The construction of barbed wire fences by Russian border troops, crossing from South Ossetia into previously uncontested Georgian territory (see Part One, EDM, June 11), caught Tbilisi and its Western partners by surprise. With this operation, Russia de facto annexed several additional bits of Georgian territory, up to 300 meters beyond the occupation line. This sufficed to demonstrate that Russia holds full sway over the situation and can act with impunity. At the same time, the limited scale of the provocation allowed the United States and the European Union to avoid taking up this issue with Russia.
Moscow is hardly interested in a land grab per se, and a minor one at that. Rather, it made this move to impose its own terms on the process of “normalizing” Russia-Georgia relations. Georgian Prime Minister Bidzina Ivanishvili and members of his government had declared (Ivanishvili as recently as May 26) that strengthening Georgia’s partnerships with the North Atlantic Treaty Organization (NATO) and the European Union went hand in hand with efforts to improve Georgia-Russia relations. Russia’s construction of barbed-wire fences across the occupation line, however, served to remind Tbilisi of what Moscow terms “the new geopolitical realities” post 2008.
Underscoring that point, Deputy Minister of Foreign Affairs Aleksandr Grushko declared that Russian border troops protect the South Ossetia-Georgia “state border” by agreement with South Ossetia, and deemed it necessary to determine the line of that border. Grushko and the Tskhinvali authorities publicly advised Georgia to negotiate with South Ossetia about their shared “border” (Interfax, June 5; Res, June 6).
Russia’s unexpected move revealed the inadequacy of existing arrangements for early warning and resolution of disputes. The European Union’s Monitoring Mission (EUMM) monitors the occupation line from the Georgian side, but Russia bars the EUMM from entering the occupied territories. The EUMM proved powerless to react to the installation of barbed wire fences on the side that it does monitor.
EUMM’s chief, Andrzej Tyszkiewicz, now completing his two-year assignment, was declared persona non grata by the Abkhaz authorities in April 2012. That move forced an indefinite suspension of the Incident Prevention and Response Mechanism’s (IPRM) meetings with Abkhaz authorities. (The issue of barbed wire fences did not arise there because the occupation line runs along the Inguri River.) IPRM’s May 31 meeting in South Ossetia, on the other hand, ended in deadlock.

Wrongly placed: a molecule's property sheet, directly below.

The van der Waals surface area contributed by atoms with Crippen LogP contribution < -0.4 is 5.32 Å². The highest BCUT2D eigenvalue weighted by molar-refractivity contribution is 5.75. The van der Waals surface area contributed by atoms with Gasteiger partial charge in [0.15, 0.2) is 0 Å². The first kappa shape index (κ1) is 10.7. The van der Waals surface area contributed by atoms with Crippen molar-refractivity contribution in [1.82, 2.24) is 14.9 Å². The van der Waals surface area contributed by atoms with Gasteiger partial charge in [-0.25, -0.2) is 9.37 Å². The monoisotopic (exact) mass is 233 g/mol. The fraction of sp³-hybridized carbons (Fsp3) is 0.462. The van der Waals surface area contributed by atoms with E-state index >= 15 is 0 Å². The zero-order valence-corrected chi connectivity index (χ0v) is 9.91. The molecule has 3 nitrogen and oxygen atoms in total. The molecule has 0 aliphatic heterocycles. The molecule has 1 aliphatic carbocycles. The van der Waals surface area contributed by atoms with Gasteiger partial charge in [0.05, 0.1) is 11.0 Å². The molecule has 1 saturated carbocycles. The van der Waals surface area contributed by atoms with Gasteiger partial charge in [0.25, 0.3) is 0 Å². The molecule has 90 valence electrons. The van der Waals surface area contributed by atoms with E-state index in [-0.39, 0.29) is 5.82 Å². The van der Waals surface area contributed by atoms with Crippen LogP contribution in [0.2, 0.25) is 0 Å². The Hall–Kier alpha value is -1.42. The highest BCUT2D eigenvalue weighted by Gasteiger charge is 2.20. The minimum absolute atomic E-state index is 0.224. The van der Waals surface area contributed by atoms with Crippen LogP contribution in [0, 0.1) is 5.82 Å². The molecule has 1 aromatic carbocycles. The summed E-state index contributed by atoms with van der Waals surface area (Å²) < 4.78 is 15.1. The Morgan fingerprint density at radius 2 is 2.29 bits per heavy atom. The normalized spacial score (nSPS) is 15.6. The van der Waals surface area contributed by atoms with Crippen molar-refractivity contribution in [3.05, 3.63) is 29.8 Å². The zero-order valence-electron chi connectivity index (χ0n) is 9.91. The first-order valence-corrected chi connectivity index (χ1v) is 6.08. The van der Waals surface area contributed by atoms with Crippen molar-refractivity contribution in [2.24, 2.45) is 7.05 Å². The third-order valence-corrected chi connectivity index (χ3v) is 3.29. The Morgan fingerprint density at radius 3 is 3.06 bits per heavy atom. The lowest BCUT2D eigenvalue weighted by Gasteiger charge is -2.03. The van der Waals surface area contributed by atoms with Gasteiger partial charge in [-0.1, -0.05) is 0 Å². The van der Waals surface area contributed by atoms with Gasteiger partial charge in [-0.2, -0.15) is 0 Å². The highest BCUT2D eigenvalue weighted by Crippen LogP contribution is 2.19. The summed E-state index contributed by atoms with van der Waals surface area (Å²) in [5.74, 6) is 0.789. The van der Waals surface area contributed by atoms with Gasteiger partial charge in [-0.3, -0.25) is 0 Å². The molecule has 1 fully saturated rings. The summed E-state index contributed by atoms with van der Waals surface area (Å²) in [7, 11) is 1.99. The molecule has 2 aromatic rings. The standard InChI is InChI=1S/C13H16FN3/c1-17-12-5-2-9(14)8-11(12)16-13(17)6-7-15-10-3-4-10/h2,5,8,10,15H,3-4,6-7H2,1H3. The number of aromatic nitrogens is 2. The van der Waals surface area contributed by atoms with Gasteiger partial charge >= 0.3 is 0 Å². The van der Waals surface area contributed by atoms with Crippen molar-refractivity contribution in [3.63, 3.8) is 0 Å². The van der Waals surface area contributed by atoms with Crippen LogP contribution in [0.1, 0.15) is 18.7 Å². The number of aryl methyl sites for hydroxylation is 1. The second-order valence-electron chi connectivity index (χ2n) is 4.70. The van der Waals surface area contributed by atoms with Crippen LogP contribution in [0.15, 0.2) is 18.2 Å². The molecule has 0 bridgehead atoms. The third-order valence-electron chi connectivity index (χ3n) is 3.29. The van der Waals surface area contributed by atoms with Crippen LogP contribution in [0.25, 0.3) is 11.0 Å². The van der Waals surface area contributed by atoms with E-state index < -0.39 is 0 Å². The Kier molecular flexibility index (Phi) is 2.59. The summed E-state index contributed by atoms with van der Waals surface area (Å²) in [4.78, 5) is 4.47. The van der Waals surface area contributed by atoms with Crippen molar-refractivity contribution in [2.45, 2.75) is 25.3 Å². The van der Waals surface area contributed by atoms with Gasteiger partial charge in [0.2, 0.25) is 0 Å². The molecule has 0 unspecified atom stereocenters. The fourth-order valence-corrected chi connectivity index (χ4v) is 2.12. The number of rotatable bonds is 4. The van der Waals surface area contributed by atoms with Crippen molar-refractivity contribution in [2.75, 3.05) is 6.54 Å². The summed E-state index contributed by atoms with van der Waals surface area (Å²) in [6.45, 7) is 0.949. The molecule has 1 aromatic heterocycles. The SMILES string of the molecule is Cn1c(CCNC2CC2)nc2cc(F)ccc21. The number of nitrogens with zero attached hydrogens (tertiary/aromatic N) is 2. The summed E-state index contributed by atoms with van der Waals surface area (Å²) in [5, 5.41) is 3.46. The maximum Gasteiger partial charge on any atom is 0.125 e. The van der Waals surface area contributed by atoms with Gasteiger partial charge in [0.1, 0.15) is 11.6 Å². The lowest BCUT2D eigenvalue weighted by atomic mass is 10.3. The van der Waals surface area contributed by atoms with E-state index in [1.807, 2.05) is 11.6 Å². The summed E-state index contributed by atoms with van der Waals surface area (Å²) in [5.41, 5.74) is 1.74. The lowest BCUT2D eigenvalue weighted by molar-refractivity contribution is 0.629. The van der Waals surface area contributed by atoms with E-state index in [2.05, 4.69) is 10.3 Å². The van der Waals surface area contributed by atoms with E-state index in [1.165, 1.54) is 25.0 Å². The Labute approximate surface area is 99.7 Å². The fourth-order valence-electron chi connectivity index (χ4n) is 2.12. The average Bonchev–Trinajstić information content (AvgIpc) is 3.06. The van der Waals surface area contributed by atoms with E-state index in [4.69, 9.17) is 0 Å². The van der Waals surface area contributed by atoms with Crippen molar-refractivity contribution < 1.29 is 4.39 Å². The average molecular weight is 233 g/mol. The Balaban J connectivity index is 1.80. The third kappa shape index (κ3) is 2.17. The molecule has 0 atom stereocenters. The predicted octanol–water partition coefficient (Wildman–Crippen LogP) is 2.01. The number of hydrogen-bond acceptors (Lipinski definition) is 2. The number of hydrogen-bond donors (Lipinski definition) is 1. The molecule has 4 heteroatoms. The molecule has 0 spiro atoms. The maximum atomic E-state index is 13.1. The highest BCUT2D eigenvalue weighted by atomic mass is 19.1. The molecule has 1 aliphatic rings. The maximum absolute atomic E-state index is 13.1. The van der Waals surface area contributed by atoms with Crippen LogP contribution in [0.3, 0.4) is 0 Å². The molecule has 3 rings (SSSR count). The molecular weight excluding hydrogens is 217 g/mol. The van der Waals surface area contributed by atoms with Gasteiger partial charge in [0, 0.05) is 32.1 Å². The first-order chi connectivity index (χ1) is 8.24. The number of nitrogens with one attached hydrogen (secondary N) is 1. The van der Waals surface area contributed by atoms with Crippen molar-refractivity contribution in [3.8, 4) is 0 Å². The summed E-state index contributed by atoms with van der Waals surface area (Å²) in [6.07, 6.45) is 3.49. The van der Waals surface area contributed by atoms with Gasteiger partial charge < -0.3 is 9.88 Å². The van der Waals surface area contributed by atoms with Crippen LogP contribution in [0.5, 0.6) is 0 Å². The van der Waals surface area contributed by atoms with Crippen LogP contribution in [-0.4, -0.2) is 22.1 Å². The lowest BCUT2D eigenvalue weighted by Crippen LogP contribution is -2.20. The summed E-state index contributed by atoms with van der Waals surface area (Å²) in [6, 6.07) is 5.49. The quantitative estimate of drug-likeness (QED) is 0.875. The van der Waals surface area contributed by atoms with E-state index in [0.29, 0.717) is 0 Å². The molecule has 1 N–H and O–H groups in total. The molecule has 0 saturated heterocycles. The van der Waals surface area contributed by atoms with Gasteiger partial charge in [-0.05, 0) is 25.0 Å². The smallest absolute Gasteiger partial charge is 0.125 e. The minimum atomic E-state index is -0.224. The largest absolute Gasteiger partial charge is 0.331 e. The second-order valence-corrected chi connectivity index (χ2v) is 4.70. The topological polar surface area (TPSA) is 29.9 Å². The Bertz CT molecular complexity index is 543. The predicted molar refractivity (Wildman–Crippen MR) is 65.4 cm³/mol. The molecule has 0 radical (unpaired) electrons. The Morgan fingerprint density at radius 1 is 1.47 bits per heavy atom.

The next meeting of the highest available forum, the Geneva Discussions, is scheduled to take place toward the end of June and cannot discuss the fence construction issue until then. Meanwhile, some Georgian and international officials are casting this issue as one of human rights and property rights. The new fence restricts the freedom of movement and encroaches on the land of local residents, dividing farmsteads, and blocking access to water sources in several villages (Rezonansi, June 7).
Framing the issue in that way, however, cannot replace, but only supplement, political and diplomatic steps by Georgia’s Western partners to raise the cost of Moscow’s rogue behavior and forestall its recurrence.
Georgia’s unsettled political situation compromises the state’s capacity to address such challenges effectively. As Prime Minister Bidzina Ivanishvili’s team does not co-habitate with President Mikheil Saakashvili in any real sense, Georgia’s National Security Council (subordinated to the president) has been unable to meet ever since the October 2012 change of government. The NSC finally met at Saakashvili’s insistence on June 5 to discuss the situation, nine days after Russian troops had started installing the barbed-wire fence. Ivanishvili refused to attend the meeting and instructed some of his ministers to discuss extraneous matters; but the ministers in attendance behaved responsibly, and the meeting seemed to result in a consensus. The opposition United National Movement’s parliamentary leader, Davit Bakradze, called for a cross-party resolution to be worked out as a demonstration of unity on matters of national interest, but, nevertheless, the governing Georgian Dream coalition did not go along with this proposal (Civil Georgia, Interpress, June 5: Rezonansi, June 7).